Australopithecus sediba: Scientist Find 2-Million-Year-Old Human, Ape Missing Link [PHOTOS] [VIDEO]
A 2 million-year-old creature was discovered in a cave near Johannesburg in 2008. A mysterious fossil standing 1.3 meters, or four feet tall, scientists began to examine the bone structure to understand the specimen.
Now, a research published on Friday determined that the fossil possessed a combination of ape-like and human-like features that allowed the creature to once hike vast distances in an erect, two-legged posture and to also climb trees with ease.
The efficient creature belongs to a species called "Australopithecus sediba" (A. sediba). The A. sediba is similar to the chimpanzee in size. It also possesses a narrow rib cage that is similar to apes but also a more flexible spine that is more related to humans. Long, powerful arms and torso also allowed the 2 million-year-old creature to become a fast climber.
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Other human traits include the A. sediba's leg mechanics. The 2 million-year-old creature features an inward rotation of the knee and hip with a flat-footed gait, allowing the sediba to cover ground as well.
"The whole foot itself looks to be twisted inwards," explained anthropologist Jeremy DeSilva of Boston University. "By landing on the outside of this twisted-in foot, the ground is going to push back with considerable force and roll that foot to the inside."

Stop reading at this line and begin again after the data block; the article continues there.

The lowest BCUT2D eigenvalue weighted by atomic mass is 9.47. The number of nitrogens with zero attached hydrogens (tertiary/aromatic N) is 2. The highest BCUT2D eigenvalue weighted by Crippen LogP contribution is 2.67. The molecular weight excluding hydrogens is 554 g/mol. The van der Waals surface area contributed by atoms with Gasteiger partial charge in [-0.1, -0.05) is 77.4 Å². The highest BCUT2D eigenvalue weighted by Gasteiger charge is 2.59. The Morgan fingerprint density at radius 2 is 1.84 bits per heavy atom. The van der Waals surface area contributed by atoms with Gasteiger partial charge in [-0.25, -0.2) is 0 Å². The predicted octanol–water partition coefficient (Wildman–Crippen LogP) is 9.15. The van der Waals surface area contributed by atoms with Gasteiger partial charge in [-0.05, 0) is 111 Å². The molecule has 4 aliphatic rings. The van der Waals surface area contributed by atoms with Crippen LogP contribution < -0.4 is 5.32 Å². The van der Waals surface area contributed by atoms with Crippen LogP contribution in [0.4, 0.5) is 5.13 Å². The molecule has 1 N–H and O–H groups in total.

Also, the A. sediba has smaller teeth and chewing muscles. Finally, the A. sediba's hands were adapted for tool use.
Intellectually, the A. sediba only possesses a brain about the size of an ape. Merely 200,000 years older than a Homo erectus, scientists believe the brain must have expanded rapidly in evolution in a relatively short period of time.
"It is the perfect compromise of something that has the need to walk on the ground efficiently for long distances. At the same time, it is a very capable climber," said Lee Berger, project leader at the Wits Evolutionary Studies Institute in South Africa.
"We have more complete specimens of fossils than for any other early hominin species that has ever been discovered. What this means is that we can make assessments of the anatomy and behavior of this species with a great deal of confidence," Berger told Reuters.
The unique A. sediba provides very special insight regarding the evolution of the modern man. In fact, scientists are learning what sort of traits found in our ancestors are now lost in human beings.
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